LOS ANGELES – Oh to be a St. Louis Cardinal in 2008. What have you got to lose?
Nobody expected much of the team with preseason predictions putting the Redbirds at the bottom of the National League Central. Now the end of May is upon us and somehow a team of no-names has drawn attention to itself, and sits tied with Chicago’s “Team of Destiny” for the top spot in the division. Oh, by the way, the Cardinals beat the rest of the NL in the race to 30 wins after posting a 4-0 shutout against the surging Los Angeles Dodgers on Saturday (only the Boston Red Sox have more wins than St. Louis).
Head man Tony La Russa must be thrilled and confused all at the same time. All but three players on this year’s roster (Albert Pujols, Yadier Molina, and Troy Glaus) are fighting for a consistent starting role. La Russa has changed his lineup more times this season than the Cincinnati Bengals have had players arrested. In 51 games the Cardinals’ skipper has filled out 41 different lineup cards, and has recycled only five of them.
The situation has gotten so bad that the current major league roster lists five different outfielders – all producing when their name is called leaving the Cardinals management scratching their collective heads to figure out when to play who, and what day to give which player time off. It’s also leaving a very worthy prospect stuck in Triple-A.
Outfielder Joe Mather has been putting up Nintendo-like numbers in the Pacific Coast League, but hasn’t been able to even make the major league roster as a bat boy. Any other year, Mather would have already been added after batting .302 with a .404 on-base percentage, a .647 slugging percentage and 10 home runs in only 116 at-bats. But La Russa can’t justify calling his name when Ryan Ludwick’s team-leading 13 homers, .346 average, .424 on-base percentage and .750 slugging percentage doesn’t even warrant a fulltime spot.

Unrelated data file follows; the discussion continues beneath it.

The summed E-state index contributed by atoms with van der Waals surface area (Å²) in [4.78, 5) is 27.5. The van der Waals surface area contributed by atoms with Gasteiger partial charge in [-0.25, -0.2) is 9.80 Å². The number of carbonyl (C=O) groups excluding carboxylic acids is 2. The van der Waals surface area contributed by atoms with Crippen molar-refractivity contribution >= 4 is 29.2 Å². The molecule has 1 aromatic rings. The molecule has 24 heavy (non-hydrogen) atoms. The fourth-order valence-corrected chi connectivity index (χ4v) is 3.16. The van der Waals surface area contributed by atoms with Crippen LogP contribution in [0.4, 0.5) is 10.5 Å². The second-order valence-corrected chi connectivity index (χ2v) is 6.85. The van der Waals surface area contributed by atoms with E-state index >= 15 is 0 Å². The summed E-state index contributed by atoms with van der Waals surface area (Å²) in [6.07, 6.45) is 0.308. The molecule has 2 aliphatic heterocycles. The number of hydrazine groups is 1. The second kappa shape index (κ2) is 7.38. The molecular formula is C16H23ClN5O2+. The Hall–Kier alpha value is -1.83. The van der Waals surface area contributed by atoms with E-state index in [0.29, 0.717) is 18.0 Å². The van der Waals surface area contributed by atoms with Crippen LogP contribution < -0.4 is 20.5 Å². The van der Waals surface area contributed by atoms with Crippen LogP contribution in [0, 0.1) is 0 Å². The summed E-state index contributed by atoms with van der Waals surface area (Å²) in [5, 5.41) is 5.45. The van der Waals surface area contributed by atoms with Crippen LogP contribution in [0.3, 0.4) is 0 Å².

“I wouldn’t even discuss him, because there is no role for him,” La Russa told the team’s website. “How can he have a role? I’m sitting Ryan Ludwick today. So what’s [Mather’s] role? To sit? As it is now, these guys are scuffing for playing time. I’m having trouble getting [Brian] Barton at-bats.”
The position players aren’t the only young guns turning heads. Rookie pitcher Chris Perez has been a pleasant surprise, and if Jason Isringhausen has any hope of being the Cardinals’ closer when he returns from the DL, he better come prepared to throw some of the best outings of his career.
Perez landed a spot in the bullpen when the veteran staff started taking turns on the slumping train to the infirmary. Since his debut, Perez has made five appearances, allowed one hit, one walk, has struck out five, and has yet to allow a run. If those numbers stay consistent, the bullpen worries should go away and Isringhausen might be heading to the post office to fill out a Change of Address form.